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Dismantling the history of ‘gossip’ and how misogynistic propaganda made it a malicious thing

By Alma Fabiani

Jun 20, 2021

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Let’s be honest, when we hear the word ‘gossip’, most of us picture a group of women sitting close together, discussing rumours they’ve either heard or invented on the spot—if your mind goes full-on cliché, you might even have them whisper to each other. For decades now, the act of gossiping has been mostly associated with women.

In the Cambridge Dictionary, the word gossip is defined as “conversations or reports about other people’s private lives that might be unkind, disapproving, or not true.” If you didn’t get the obvious negative and malicious way in which the act is painted, let me assure you that it is undeniably stigmatised.

However, before men turned its meaning into something negative, the word, which comes from the Old English ‘godsibb’, from ‘god’ and ‘sibb’, was used to describe the godparents of one’s child or the parents of one’s godchild, people who were generally very close friends. In relation to the parents and the other godparent, the latter signification gave rise to the sense of familiar acquaintance, friend.

Then, the word became a term for women-friends generally, with no necessary derogatory connotations. It was especially applied to a woman’s female friends invited to be present at a birth. Shortly after, it commonly referred to an informal local sorority or social group.

Throughout the years, the meaning of gossiping gradually changed because of the way society viewed it. Many now see it as trivial, hurtful and intellectually unproductive. Others view it as a lighthearted way of spreading information. But gossiping actually came from a need for social connection.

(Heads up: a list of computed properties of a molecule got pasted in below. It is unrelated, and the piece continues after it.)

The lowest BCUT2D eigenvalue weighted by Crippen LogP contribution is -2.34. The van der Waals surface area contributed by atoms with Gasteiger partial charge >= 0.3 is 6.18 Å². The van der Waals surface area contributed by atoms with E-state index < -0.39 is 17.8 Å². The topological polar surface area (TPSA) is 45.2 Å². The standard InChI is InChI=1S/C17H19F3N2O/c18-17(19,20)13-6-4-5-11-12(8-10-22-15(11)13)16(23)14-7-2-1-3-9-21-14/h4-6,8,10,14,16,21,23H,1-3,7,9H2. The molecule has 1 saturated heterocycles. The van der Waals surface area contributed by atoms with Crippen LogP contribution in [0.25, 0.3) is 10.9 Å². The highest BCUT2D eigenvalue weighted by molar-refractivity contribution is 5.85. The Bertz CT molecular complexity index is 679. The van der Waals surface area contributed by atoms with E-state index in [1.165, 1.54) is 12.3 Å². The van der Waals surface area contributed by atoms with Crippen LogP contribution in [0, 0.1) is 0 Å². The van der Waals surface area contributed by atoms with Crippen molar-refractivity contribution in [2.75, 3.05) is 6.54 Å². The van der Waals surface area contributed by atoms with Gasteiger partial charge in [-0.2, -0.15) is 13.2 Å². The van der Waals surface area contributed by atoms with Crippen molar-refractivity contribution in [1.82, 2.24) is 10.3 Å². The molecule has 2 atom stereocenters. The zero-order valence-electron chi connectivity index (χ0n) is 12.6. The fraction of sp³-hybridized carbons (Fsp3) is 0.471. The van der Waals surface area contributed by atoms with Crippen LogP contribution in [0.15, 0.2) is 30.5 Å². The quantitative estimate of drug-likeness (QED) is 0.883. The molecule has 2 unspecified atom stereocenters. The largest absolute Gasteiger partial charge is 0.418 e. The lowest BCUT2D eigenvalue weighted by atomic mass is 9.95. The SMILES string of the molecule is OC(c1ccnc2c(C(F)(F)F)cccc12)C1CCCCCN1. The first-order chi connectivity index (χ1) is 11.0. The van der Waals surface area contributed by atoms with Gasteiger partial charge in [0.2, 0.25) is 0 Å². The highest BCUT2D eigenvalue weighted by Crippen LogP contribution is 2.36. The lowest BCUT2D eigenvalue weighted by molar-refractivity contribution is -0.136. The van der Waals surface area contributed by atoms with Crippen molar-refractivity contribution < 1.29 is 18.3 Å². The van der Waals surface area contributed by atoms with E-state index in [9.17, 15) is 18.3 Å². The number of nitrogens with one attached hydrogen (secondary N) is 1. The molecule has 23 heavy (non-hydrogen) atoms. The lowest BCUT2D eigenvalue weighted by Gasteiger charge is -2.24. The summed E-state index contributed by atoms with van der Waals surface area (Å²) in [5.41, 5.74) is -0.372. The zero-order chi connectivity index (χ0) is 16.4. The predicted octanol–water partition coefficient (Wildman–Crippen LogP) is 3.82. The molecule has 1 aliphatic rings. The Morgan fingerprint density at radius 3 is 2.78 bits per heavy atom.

From bonding to bad-mouthing

At first, gossiping was seen as something that close friends, siblings, or people had to do. It was a way of bonding and showing affection towards each other. It was also found to be therapeutic to women who were asked to stay home all day. It was a way of communication.

Some researchers argue that gossip helped our ancestors survive. Evolutionary psychologist Robin Dunbar first pioneered this idea, comparing gossip to the grooming primates engage in as a means of bonding. Instead of picking fleas and dirt off one another to bond, Ludden explained in Grooming, Gossip and the Evolution of Language, we decided to talk, which is “where gossip comes in, because chit-chat is mostly talking about other people and conveying social information.”

Gossiping gave humans the ability to spread valuable information to very large social networks. “Were we not able to engage in discussions of these [social and personal] issues, we would not be able to sustain the kinds of societies that we do,” he explained in a paper published in the Review of General Psychology, according to TIME. “Gossip in this broad sense plays a number of different roles in the maintenance of socially functional groups through time.”